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Antibiotic Cuts Deaths, Hospitalizations in HIV-Infected Africans With TB

July 02, 1998

An inexpensive antibiotic already widely used in the United States can sharply reduce deaths and hospitalizations in HIV-positive Africans who contract tuberculosis, according to a joint study by the U.S. Centers for Disease Control and Prevention and the Ivory Coast Ministry of Health. A combination of trimethoprim and sulfamethoxazole is commonly used to prevent pneumocystis carinii pneumonia in the United States, but its use is rare in Africa.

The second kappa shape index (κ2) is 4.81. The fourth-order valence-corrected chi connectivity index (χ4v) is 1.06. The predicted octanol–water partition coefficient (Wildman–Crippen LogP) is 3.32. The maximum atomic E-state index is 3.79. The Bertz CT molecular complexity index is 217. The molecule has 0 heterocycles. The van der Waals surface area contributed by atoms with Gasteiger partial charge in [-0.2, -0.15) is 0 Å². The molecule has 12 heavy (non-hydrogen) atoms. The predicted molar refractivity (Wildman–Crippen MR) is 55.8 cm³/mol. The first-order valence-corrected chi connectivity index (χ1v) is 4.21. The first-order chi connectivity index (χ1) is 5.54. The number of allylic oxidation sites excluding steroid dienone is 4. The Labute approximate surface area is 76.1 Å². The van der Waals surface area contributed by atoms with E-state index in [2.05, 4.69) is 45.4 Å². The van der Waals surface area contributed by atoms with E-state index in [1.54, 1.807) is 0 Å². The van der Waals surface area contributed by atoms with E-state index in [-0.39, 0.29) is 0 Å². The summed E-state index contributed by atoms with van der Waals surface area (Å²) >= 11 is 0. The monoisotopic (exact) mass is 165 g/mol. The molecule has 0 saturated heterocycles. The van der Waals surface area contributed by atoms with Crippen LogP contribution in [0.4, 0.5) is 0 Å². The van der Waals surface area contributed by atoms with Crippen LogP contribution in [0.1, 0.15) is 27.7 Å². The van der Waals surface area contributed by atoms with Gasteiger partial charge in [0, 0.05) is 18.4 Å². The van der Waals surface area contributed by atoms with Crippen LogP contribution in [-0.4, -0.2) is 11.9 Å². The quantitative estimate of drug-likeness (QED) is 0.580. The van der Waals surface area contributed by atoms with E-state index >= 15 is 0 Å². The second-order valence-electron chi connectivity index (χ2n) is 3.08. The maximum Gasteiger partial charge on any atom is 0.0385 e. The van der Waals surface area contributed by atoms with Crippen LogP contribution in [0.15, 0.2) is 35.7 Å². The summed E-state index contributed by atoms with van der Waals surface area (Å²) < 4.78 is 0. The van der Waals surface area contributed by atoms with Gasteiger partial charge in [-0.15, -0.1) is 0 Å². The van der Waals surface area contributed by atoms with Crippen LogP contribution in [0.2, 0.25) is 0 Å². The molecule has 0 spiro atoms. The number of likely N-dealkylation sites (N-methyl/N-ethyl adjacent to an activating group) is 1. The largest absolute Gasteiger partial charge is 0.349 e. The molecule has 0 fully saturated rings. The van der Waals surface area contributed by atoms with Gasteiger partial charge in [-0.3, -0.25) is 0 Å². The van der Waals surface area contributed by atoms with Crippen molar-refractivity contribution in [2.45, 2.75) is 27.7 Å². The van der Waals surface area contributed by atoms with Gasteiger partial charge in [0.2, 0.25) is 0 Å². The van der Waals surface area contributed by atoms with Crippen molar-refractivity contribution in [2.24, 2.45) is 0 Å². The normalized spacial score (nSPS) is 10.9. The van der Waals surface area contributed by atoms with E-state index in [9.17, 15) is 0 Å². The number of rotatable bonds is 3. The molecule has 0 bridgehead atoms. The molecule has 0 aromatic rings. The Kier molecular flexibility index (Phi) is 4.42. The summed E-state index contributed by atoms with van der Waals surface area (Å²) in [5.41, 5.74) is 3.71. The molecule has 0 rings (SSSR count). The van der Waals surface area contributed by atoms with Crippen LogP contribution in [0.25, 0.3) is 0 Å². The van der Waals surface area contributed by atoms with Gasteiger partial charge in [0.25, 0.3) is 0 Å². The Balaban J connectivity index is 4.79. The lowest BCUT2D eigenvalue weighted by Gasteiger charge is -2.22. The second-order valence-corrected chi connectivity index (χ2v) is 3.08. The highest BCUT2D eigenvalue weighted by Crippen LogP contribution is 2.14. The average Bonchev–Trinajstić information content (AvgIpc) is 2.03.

Dr. Madeleine Sassan-Morokro of the Health Ministry reported at the AIDS Congress that use of the drug combination in addition to conventional TB treatment produced a 48% reduction in deaths and a 44% reduction in hospitalizations, compared to those who received only conventional care. She speculated that the drugs prevent toxoplasmosis, salmonellosis, pneumococcal pneumonia and bacteremia, all of which are common among HIV-positive individuals with tuberculosis.

Reported from Geneva by Times medical writer Thomas H. Maugh II

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